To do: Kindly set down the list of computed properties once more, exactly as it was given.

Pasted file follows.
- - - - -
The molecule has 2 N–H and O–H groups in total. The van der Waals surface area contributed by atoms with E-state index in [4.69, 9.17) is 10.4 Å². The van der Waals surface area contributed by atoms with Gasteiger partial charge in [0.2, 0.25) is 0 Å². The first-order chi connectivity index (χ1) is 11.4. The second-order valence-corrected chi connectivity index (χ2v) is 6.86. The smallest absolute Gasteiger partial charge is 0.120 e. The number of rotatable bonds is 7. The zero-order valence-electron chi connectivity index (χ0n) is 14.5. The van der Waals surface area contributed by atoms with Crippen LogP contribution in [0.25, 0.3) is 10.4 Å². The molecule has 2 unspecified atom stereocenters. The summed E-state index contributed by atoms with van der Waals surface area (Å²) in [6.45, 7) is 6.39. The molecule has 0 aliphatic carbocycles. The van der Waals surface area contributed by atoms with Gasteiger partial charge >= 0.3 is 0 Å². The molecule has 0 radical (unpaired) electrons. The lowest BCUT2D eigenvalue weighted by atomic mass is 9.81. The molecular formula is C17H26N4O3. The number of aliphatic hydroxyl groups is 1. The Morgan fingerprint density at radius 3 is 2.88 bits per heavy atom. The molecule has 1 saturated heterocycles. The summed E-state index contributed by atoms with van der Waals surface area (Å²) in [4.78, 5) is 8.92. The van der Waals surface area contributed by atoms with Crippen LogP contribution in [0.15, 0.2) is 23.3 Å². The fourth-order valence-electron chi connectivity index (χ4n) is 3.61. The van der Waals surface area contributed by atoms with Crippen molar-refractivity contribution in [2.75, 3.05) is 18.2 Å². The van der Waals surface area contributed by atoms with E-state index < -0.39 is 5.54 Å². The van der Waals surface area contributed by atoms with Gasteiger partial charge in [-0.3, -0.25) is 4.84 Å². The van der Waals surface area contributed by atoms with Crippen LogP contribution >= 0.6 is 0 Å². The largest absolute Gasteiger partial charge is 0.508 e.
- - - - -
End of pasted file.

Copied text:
The molecule has 2 N–H and O–H groups in total. The van der Waals surface area contributed by atoms with E-state index in [4.69, 9.17) is 10.4 Å². The van der Waals surface area contributed by atoms with Gasteiger partial charge in [0.2, 0.25) is 0 Å². The first-order chi connectivity index (χ1) is 11.4. The second-order valence-corrected chi connectivity index (χ2v) is 6.86. The smallest absolute Gasteiger partial charge is 0.120 e. The number of rotatable bonds is 7. The zero-order valence-electron chi connectivity index (χ0n) is 14.5. The van der Waals surface area contributed by atoms with Crippen LogP contribution in [0.25, 0.3) is 10.4 Å². The molecule has 2 unspecified atom stereocenters. The summed E-state index contributed by atoms with van der Waals surface area (Å²) in [6.45, 7) is 6.39. The molecule has 0 aliphatic carbocycles. The van der Waals surface area contributed by atoms with Gasteiger partial charge >= 0.3 is 0 Å². The molecule has 0 radical (unpaired) electrons. The lowest BCUT2D eigenvalue weighted by atomic mass is 9.81. The molecular formula is C17H26N4O3. The number of aliphatic hydroxyl groups is 1. The Morgan fingerprint density at radius 3 is 2.88 bits per heavy atom. The molecule has 1 saturated heterocycles. The summed E-state index contributed by atoms with van der Waals surface area (Å²) in [4.78, 5) is 8.92. The van der Waals surface area contributed by atoms with Crippen LogP contribution in [0.15, 0.2) is 23.3 Å². The fourth-order valence-electron chi connectivity index (χ4n) is 3.61. The van der Waals surface area contributed by atoms with Crippen molar-refractivity contribution in [2.75, 3.05) is 18.2 Å². The van der Waals surface area contributed by atoms with E-state index < -0.39 is 5.54 Å². The van der Waals surface area contributed by atoms with Gasteiger partial charge in [-0.3, -0.25) is 4.84 Å². The van der Waals surface area contributed by atoms with Crippen LogP contribution >= 0.6 is 0 Å². The largest absolute Gasteiger partial charge is 0.508 e.